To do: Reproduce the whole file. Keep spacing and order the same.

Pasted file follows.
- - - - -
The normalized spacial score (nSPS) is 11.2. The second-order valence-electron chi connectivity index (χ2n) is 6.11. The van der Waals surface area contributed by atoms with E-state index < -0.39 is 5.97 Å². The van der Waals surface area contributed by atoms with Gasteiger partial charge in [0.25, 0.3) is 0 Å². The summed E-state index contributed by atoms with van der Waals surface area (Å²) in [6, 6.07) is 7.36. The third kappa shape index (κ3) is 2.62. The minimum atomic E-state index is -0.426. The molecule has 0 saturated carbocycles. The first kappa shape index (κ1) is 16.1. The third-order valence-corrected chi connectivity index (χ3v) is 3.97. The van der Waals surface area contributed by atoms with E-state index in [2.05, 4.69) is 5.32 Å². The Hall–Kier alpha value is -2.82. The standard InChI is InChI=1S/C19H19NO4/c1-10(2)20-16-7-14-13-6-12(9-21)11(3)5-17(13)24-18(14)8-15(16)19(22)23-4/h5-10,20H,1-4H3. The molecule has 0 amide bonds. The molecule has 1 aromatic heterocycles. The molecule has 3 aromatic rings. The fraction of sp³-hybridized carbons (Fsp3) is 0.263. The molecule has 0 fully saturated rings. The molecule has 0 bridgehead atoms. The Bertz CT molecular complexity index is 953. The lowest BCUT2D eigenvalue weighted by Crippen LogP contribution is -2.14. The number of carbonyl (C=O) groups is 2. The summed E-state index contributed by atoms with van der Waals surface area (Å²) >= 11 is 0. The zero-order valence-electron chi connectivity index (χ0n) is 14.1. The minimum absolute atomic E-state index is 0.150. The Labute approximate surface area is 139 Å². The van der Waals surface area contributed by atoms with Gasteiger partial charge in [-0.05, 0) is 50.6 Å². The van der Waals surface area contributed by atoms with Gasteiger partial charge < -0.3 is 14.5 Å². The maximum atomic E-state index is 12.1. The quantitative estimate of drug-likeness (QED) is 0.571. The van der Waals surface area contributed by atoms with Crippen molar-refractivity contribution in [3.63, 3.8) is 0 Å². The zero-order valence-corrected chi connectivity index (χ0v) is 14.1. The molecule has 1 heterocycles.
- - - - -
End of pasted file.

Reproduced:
The normalized spacial score (nSPS) is 11.2. The second-order valence-electron chi connectivity index (χ2n) is 6.11. The van der Waals surface area contributed by atoms with E-state index < -0.39 is 5.97 Å². The van der Waals surface area contributed by atoms with Gasteiger partial charge in [0.25, 0.3) is 0 Å². The summed E-state index contributed by atoms with van der Waals surface area (Å²) in [6, 6.07) is 7.36. The third kappa shape index (κ3) is 2.62. The minimum atomic E-state index is -0.426. The molecule has 0 saturated carbocycles. The first kappa shape index (κ1) is 16.1. The third-order valence-corrected chi connectivity index (χ3v) is 3.97. The van der Waals surface area contributed by atoms with E-state index in [2.05, 4.69) is 5.32 Å². The Hall–Kier alpha value is -2.82. The standard InChI is InChI=1S/C19H19NO4/c1-10(2)20-16-7-14-13-6-12(9-21)11(3)5-17(13)24-18(14)8-15(16)19(22)23-4/h5-10,20H,1-4H3. The molecule has 0 amide bonds. The molecule has 1 aromatic heterocycles. The molecule has 3 aromatic rings. The fraction of sp³-hybridized carbons (Fsp3) is 0.263. The molecule has 0 fully saturated rings. The molecule has 0 bridgehead atoms. The Bertz CT molecular complexity index is 953. The lowest BCUT2D eigenvalue weighted by Crippen LogP contribution is -2.14. The number of carbonyl (C=O) groups is 2. The summed E-state index contributed by atoms with van der Waals surface area (Å²) >= 11 is 0. The zero-order valence-electron chi connectivity index (χ0n) is 14.1. The minimum absolute atomic E-state index is 0.150. The Labute approximate surface area is 139 Å². The van der Waals surface area contributed by atoms with Gasteiger partial charge in [-0.05, 0) is 50.6 Å². The van der Waals surface area contributed by atoms with Gasteiger partial charge < -0.3 is 14.5 Å². The maximum atomic E-state index is 12.1. The quantitative estimate of drug-likeness (QED) is 0.571. The van der Waals surface area contributed by atoms with Crippen molar-refractivity contribution in [3.63, 3.8) is 0 Å². The zero-order valence-corrected chi connectivity index (χ0v) is 14.1. The molecule has 1 heterocycles.